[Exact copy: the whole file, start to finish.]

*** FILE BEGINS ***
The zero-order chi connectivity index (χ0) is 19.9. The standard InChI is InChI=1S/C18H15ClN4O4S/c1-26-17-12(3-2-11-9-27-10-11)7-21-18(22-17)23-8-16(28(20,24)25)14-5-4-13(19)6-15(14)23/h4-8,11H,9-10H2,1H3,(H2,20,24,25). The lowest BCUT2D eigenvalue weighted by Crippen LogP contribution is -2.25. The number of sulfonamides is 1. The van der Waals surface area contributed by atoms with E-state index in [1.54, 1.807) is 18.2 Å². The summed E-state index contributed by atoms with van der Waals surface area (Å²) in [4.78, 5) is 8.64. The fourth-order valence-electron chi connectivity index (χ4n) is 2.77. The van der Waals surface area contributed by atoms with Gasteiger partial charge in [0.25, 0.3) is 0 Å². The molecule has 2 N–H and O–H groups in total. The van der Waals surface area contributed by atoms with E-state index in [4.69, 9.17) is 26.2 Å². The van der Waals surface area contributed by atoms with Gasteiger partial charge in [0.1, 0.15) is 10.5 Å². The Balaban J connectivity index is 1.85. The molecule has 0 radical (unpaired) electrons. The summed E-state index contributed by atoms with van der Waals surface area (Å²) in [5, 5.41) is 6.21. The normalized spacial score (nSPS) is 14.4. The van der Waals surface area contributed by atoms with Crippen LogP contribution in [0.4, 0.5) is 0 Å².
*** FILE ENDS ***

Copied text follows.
The zero-order chi connectivity index (χ0) is 19.9. The standard InChI is InChI=1S/C18H15ClN4O4S/c1-26-17-12(3-2-11-9-27-10-11)7-21-18(22-17)23-8-16(28(20,24)25)14-5-4-13(19)6-15(14)23/h4-8,11H,9-10H2,1H3,(H2,20,24,25). The lowest BCUT2D eigenvalue weighted by Crippen LogP contribution is -2.25. The number of sulfonamides is 1. The van der Waals surface area contributed by atoms with E-state index in [1.54, 1.807) is 18.2 Å². The summed E-state index contributed by atoms with van der Waals surface area (Å²) in [4.78, 5) is 8.64. The fourth-order valence-electron chi connectivity index (χ4n) is 2.77. The van der Waals surface area contributed by atoms with Gasteiger partial charge in [0.25, 0.3) is 0 Å². The molecule has 2 N–H and O–H groups in total. The van der Waals surface area contributed by atoms with E-state index in [4.69, 9.17) is 26.2 Å². The van der Waals surface area contributed by atoms with Gasteiger partial charge in [0.1, 0.15) is 10.5 Å². The Balaban J connectivity index is 1.85. The molecule has 0 radical (unpaired) electrons. The summed E-state index contributed by atoms with van der Waals surface area (Å²) in [5, 5.41) is 6.21. The normalized spacial score (nSPS) is 14.4. The van der Waals surface area contributed by atoms with Crippen LogP contribution in [0.4, 0.5) is 0 Å².